Ottawa, Ontario (1876)
The Building: One of Canada’s most spectacular buildings (it is on the Canadian ten dollar bill) is the hexadecagon (16 sided) Library of Parliament in the heart of the Parliamentary Precinct in Ottawa. The library survived a fire that completely destroyed the adjacent Parliament Buildings in 1916.
Renovations after another minor fire that threatened the building in 1953 led to a campaign to make the building fire proof. This required the replication of the interior of the dome, originally crafted in lime plaster-on-wood-lath and wood framing, using expanded metal lath technology with embellishments made in cast gypsum plaster.
The quality of the replication was very high and the project was considered an unqualified success. The only plaster original to the 1878 building was non-combustible from the start, so it remained. It had been applied directly to the interior of the masonry drum at the base of the building.
When Sounding Comes Into Question
In 2002, a thorough 160 million dollar restoration was well underway when HPCS was called to offer an opinion about the stability of this original plaster on masonry. Prior to our involvement, the plastering contractor who had “sounded” the plaster was refusing to warrant the specified repair work on the basis that the conditions he identified by tapping on the plaster with his fist were a true and reliable indication that the plaster was not sound and might fail during his warranty period.
This he said would be an unfair burden on him. The contractor proposed instead to strip all the heritage plaster off the walls and replace it with new material at a very substantial increase in cost. Architects and owners are often “held up” in this manner by trades who feign a practical worldly knowledge under the guise of just being helpful.
Historic Plaster Conservation Services was called on very short notice to provide an opinion. We sounded the plaster on the walls as well. Then we took some core samples so we could inspect the cross section of plaster and masonry at a location that “sounded” hollow.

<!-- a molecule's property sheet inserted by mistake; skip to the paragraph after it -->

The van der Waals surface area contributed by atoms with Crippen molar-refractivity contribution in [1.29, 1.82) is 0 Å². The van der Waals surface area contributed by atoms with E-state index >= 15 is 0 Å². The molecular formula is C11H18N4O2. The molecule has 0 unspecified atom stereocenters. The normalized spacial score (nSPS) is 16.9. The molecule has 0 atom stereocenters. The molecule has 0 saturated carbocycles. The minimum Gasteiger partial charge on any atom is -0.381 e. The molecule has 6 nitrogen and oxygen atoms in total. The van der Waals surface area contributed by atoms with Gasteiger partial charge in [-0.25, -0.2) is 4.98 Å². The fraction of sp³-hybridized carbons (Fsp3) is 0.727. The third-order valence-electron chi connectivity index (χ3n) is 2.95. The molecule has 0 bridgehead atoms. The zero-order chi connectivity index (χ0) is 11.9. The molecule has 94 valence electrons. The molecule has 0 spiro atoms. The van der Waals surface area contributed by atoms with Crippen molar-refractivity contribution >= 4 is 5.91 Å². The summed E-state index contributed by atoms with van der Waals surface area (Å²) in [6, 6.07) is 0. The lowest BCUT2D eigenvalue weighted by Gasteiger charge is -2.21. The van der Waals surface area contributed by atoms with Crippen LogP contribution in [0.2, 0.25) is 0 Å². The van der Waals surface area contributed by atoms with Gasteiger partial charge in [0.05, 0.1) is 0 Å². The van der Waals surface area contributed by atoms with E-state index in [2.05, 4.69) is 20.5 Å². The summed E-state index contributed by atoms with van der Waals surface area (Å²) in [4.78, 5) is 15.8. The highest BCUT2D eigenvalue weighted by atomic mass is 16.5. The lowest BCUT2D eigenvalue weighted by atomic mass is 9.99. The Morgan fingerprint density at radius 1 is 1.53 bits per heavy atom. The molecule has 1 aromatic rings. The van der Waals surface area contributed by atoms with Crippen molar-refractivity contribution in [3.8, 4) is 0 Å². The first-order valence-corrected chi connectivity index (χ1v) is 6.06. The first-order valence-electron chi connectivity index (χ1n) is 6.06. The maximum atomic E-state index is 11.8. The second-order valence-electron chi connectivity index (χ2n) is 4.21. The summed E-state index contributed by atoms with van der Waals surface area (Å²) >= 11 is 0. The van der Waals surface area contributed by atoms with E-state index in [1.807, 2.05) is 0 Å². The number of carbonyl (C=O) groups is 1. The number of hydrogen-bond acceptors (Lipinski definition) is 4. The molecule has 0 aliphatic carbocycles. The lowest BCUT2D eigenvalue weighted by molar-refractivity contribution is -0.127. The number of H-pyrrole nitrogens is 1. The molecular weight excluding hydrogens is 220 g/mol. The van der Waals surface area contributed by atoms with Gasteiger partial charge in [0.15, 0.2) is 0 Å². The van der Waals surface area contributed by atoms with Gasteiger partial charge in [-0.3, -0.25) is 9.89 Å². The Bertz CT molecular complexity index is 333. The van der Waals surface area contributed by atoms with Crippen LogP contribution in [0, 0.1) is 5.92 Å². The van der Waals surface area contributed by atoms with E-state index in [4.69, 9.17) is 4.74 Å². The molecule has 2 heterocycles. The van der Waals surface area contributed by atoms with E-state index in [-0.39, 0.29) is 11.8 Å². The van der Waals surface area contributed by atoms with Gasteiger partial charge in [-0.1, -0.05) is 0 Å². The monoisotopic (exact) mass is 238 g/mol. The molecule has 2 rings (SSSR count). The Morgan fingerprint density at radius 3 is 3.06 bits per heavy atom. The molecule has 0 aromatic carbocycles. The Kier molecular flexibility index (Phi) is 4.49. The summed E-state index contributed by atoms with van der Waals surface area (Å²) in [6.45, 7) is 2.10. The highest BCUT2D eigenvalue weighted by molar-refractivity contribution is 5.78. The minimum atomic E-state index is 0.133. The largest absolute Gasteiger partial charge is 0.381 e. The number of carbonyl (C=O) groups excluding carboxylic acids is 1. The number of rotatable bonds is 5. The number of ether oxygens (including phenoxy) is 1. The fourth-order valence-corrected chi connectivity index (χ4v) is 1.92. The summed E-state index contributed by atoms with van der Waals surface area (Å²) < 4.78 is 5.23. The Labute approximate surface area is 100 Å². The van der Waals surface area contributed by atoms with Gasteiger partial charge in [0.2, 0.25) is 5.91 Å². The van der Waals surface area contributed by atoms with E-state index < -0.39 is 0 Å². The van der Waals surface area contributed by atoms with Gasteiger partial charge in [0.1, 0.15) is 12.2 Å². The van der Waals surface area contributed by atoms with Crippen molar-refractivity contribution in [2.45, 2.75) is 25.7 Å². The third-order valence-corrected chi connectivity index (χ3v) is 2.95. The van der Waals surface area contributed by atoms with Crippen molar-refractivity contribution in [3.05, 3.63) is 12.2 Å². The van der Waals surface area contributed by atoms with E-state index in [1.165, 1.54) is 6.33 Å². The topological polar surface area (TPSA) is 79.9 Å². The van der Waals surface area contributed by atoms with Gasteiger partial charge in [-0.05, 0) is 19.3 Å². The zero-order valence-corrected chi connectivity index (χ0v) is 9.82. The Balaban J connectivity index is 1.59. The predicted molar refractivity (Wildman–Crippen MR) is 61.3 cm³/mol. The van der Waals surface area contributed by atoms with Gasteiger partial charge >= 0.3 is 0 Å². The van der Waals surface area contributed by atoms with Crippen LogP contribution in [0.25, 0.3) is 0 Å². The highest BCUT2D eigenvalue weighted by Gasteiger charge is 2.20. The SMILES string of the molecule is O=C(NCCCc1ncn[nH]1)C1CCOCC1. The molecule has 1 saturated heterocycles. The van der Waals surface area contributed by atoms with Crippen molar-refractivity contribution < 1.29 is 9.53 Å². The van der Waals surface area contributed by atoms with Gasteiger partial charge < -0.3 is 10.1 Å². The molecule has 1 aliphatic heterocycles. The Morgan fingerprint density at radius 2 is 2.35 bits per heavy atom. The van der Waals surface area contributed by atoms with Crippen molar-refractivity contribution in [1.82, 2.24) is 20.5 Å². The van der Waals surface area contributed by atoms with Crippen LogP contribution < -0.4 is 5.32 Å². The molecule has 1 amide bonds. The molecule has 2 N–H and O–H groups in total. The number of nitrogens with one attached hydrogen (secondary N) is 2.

By this method, we were able to demonstrate that the hollow echo sound was actually coming from deep within the wall and had nothing to do with the connection between the plaster and the masonry. HPCS did this simple testing exercise under the pressure of extreme deadlines. Our preference would have been to bring in an expert in impact echo investigation and establish the stability of the plaster scientifically without the need for the destructive confirmation that we had to undertake.
The contractor was summoned and ultimately agreed to honor his base bid contract because the plaster was indeed secure on the masonry and did not need to be removed. In our view, if it takes a bush hammer to remove historic plaster from a masonry wall, the plaster is obviously secure – no matter what it sounds like. We believe that in the absence of a test using real scientific methods and equipment such as impact echo investigation or ground penetrating radar technology (see Dominion Public Building project), the method of sounding is unreliable without comparing the so-called “un-sound” locations to samples of the plaster. These samples enabled us to demonstrate that the hollow sound that had “spooked” the contractor had nothing to do with the integrity of the plaster.
Years before, we encountered a similar situation at Dundurn Castle in Hamilton, but it was too late to influence decisions made solely on the basis of sound testing without core sample taking.
The second phase of our work at the Library of Parliament involved an assessment of the detachment issues relating to the cast plaster ornament all the way up 13 flights of scaffolding to the boss at the top of the dome. The interior of the building is festooned with thousands of individual details, much of it gilded and in composites of multiple components, attached with whatever technology was available in 1953.
What condition was the plaster ornament in and what might be needed to ensure it is secure?
This assessment indicated that high percentages of pieces of cast plaster ornament were loose and in danger of falling. Others were just missing. The assessment also indicated that none of the ornament was connected by anything more than daubs of plaster of Paris.
In a recognized seismic activity zone such as Ottawa, this method of attachment was wholly insufficient. Remediation undertaken by HPCS included the development of a variety of mechanical connection methods – some using traditional pins and some using devices quite unique to this building and its ornate interior details. To review the project report, including more great pictures of the re-attachment methods, see the Library of Parliament Report available for download along with other HPCS Publications and Project Reports.
Canadian penny used as part of fastening mechanism
HPCS Products Used
HPCS Tools Used
HPCS custom-made plaster ornament fasteners